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Sheffield man with Asperger's accused of being Nazi after Third Reich links of doctor who named condition exposed

Adam Bradford
Adam Bradford

A Sheffield entrepreneur says he has faced a torrent of online abuse calling him a Nazi after the past of Hans Asperger, the doctor who discovered the condition, was exposed.

Autistic Adam Bradford, 25, says he has been bullied online following revelations last week which found the doctor who named the condition collaborated with the Third Reich.

The pioneering paediatrician reportedly sent hundreds of disabled children to their deaths under Nazi rule at Spiegelgrund, a clinic in Vienna that was part of a euthanasia programme.

Mr Bradford says the revelation regarding Mr Asperger has 'cast a dark spell' over the autism community.

Mr Bradford, from Waterthorpe, says several people have told him the condition is false and suggested Asperger invented it as part of a cover-up because of his links to Nazism.

He said: 'People have been suggesting on social media the whole condition could be false and it was a cover-up for his Nazi background.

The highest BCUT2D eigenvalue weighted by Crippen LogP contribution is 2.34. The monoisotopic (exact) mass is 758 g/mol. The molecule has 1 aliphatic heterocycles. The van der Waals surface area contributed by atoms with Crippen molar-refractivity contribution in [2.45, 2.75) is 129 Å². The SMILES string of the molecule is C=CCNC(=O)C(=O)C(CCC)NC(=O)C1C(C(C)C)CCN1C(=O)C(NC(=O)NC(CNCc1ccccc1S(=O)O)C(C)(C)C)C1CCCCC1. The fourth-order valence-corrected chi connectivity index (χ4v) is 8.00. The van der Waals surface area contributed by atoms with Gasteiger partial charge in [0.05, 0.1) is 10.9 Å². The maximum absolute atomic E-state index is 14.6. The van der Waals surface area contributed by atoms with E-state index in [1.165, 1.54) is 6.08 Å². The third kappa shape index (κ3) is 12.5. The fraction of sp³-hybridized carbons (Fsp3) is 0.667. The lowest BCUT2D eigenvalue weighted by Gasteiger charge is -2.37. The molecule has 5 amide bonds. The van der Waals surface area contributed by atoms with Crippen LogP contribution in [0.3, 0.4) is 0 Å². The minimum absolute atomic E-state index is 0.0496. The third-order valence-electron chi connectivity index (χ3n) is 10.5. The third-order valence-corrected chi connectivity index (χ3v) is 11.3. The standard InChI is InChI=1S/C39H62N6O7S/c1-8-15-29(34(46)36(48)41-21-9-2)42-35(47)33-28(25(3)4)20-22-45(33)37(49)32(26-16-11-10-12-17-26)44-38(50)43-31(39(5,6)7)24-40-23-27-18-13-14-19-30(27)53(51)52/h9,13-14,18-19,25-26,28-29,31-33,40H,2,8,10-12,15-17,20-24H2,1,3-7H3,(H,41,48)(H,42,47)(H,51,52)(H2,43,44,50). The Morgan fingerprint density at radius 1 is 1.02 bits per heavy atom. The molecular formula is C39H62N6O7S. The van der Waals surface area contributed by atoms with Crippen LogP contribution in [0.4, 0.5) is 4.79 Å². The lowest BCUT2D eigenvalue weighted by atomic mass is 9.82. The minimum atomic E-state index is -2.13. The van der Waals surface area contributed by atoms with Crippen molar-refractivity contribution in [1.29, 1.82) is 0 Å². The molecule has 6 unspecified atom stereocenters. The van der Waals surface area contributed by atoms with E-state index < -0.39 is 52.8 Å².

'It's not made up, he {Mr Asperger} did credible research around autism and it has been accepted for many decades.

'I have engaged in conversation with people who have been saying the condition is not even real and those diagnosed are making it up to get attention.

'I have a psychological diagnosis from a psychologist. People have been saying to me 'maybe you are a Nazi if you are sticking up for him'.

'I certainly can justify on behalf of myself that it's real.

'I don't think there is any association with people who have Asperger's and this one professor who was linked to Nazism.

'The autism community is up in arms about it, having this right-wing argument thrown at you is really quite nasty.'

He now thinks the name of the condition should be changed to protect people from abuse.

'We need to change the name because we have to suffer the abuse on his behalf,' he added.

'It's a shame because it has cast such a dark spell over the autism community.'

He was diagnosed with Asperger's syndrome, aged 11 and came after he was bullied at school by other pupils.

'It was really difficult at the time, I didn't fit in and a lot of people started saying 'he is weird and different',' he added.

He received a Queen's Young Leader award for his work to inspire young people in 2016.